Tommie Experts taps into the knowledge of St. Thomas faculty and staff to help us better understand topical events, trends and the world in general.

Last month, School of Engineering Dean Don Weinkauf appointed Manjeet Rege, PhD, as the director for the Center for Applied Artificial Intelligence.

Rege is a faculty member, author, mentor, AI expert, thought leader and a frequent public speaker on big data, machine learning and AI technologies. The Newsroom caught up with him to ask about the center’s launch in response to a growing need to educate ethically around AI.

First off, congratulations on the announcement of the center. What’s your vision for what this can become?

We’re partnering with industry in a number of ways. One way is in our data science curriculum. There are electives; some students take a regular course, while others take a data science capstone project. It’s optional. Students who opt for that through partnership with the industry, companies in the Twin Cities interested in embarking on an AI journey can have several business use cases that they want to try AI out with. In an enterprise, you typically have to seek funding, convince a lot of people; in this case, we’ll find a student, or a team, who will be working on that industry-sponsored project. It’s a win-win for all. The project will be supervised by faculty. The company gets access to emerging AI talent, gets to try out their business use case … and the students end up getting an opportunity working on a real-world project.

Secondly, a number of companies are looking to hire talent in machine learning and AI. This is a good way for companies to access good talent. We can build relationships, sending students for internships, or even students who work on these capstone projects become important in terms of hiring.

There are also a number of professional development offerings we’ll come out with. We offer a mini master’s program in big data and AI. The local companies can come and attend an executive seminar for a week on different aspects of AI. We’ll be offering two- or three-day workshops on hands-on AI, for someone within a company who would like to become an AI practitioner. If they are interested in getting in-depth knowledge, they can go through our curriculum.

We also have a speaker series in partnership with SAS.

In May we’ll be hosting a data science day, a keynote speaker, and a panel of judges to review projects the data science students are working on (six of which are part of the SAS Global Student Symposium). They’ll get to showcase the work they’ve done. That panel of judges will be from local companies.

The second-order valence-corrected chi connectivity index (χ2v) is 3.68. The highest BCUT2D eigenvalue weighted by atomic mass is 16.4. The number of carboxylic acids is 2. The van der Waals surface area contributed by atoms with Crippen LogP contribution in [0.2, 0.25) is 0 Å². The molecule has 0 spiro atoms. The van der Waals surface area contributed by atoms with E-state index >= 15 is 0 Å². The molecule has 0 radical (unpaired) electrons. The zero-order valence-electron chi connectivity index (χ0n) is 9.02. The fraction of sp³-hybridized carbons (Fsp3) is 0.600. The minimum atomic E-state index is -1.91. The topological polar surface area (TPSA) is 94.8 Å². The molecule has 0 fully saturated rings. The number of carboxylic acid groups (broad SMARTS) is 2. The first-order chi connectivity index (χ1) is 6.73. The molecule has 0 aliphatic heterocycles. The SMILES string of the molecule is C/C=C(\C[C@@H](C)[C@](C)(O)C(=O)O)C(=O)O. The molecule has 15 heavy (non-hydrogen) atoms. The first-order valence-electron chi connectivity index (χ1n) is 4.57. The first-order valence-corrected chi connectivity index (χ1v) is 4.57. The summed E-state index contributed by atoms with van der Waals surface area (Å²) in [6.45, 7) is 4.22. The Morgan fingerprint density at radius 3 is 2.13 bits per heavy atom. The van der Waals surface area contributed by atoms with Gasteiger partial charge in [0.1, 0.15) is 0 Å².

Why is it so important that students and the St. Thomas community engage with artificial intelligence and what it means?

Everybody is now becoming aware that AI is ubiquitous, around us and here. The ship has already left the dock, so to speak, in terms of AI being around us. The best way to succeed at the enterprise level is to embrace this and make it a business enabler. It’s important for enterprises to transform themselves into an AI-first company. Think about Google. It first defined itself as a search company. Then a mobile company. Now, it’s an AI-first company. That is what keeps you ahead, always. With so many companies in the Twin Cities, they’re thinking about how they transform to an AI-first company, which is not just about taking a particular use case and applying AI to that. An AI-first company has certain ingredients in it. That is what we hope to impart by creating this larger awareness around the Twin Cities.

Ethics is a centering value of everything at St. Thomas. How do the things a St. Thomas student will consider about AI inform how they apply it? 

Being aware of the problems that may arise is so important. For us to address AI biases, we have to understand how AI works. Through these multiple offerings we’re hoping we can create knowledge about AI. Once we have that we can address the issue of AI bias.

For example, Microsoft did an experiment where it had AI go out on the web, read the literature and learn a lot of analogies. When you went in and asked that AI questions based on, say, what man is to a woman, father is to what? Mother. Perfect. … What man is to computer programmer as woman is to what? Homemaker. That’s unfortunate. AI is learning the stereotypes that exist in the literature it was learned on.

There have been hiring tools that have gender bias. Facial recognition tools that work better for lighter skin colors than darker skin colors. Bank loan programs with biases for certain demographics. There is a lot of effort in the AI community to minimize these. Humans have bias, but when a computer does it you expect perfection. An AI system learning is like a child learning; when that AI system learned about different things from the web and different relationships between man and woman, because these stereotypes existed already in the data, the computer just learned from it. Ultimately an AI system is for a human; whenever it gives you certain output, we need to be aware and go back and nudge it in the right direction.

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